USCIS Announces Changes to Application for Naturalization

On February 4, 2014, the United States Citizenship and Immigration Services (USCIS) announced changes to the Form N-400, Application for Naturalization (citizenship). The form has doubled in length and is now 21 pages. The increase in length is due, in part, to additional questions related to determinations about good moral character and national security. 


Beginning on May 5, 2014, USCIS will only accept the new (09/13/2013) edition of the Form N-400. It is anticipated that these changes will make it more challenging for applicants and those who help applicants with naturalization. 

For a permanent resident thinking about becoming a citizen – now may be a good time to get started and avoid having to deal with the longer form. If you have any questions about the process of naturalization or need assistance in completing the application, please feel free to call and schedule an appointment by calling the office at 616-233-9300.
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Testimonial from Richard and Jessica

Robert Mirque was the lawyer my wife and I chose to help us through the minefield of immigration into the USA. I have a minor drug-related criminal record, and I was applying for a marriage based Adjustment of Status (I-485), and Employment Authorization Document (I-765), and a Waiver of Grounds of Inadmissibility (I-601).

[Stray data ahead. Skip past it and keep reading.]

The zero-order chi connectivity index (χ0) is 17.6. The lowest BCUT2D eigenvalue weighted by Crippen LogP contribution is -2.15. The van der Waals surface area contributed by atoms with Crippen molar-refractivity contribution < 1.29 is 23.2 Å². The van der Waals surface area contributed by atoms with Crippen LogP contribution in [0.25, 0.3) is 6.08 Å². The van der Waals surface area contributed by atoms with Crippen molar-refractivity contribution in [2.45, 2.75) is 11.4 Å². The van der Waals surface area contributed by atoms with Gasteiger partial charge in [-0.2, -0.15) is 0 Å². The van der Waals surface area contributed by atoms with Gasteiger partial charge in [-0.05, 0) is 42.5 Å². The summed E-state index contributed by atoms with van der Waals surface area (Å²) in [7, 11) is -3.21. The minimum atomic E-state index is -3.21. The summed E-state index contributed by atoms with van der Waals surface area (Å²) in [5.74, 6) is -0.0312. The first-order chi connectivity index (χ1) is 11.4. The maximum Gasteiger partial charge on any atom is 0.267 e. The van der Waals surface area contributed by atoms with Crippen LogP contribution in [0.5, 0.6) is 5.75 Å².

Robert explained everything to us very thoroughly and was reassuring and knowledgeable throughout. He was there to answer any questions we had, and even visited us at our home on a Sunday, which is almost an hour away from his offices! He also offered to join us when we went for our Adjustment of Status interview with the USCIS, which was a 6-hour round trip and a whole lot of waiting around.

He ensured that we had all our applications filed on time, and that every “i” was dotted and every “t” crossed.

Robert projected a relaxed, confident demeanor from start to finish, and this helped us a great deal with our own confidence levels.

In short, we would not hesitate to recommend the law offices of Robert F. Mirque, Jr. He did a fantastic job for us and he would do the same for you too.

Richard and Jessica W.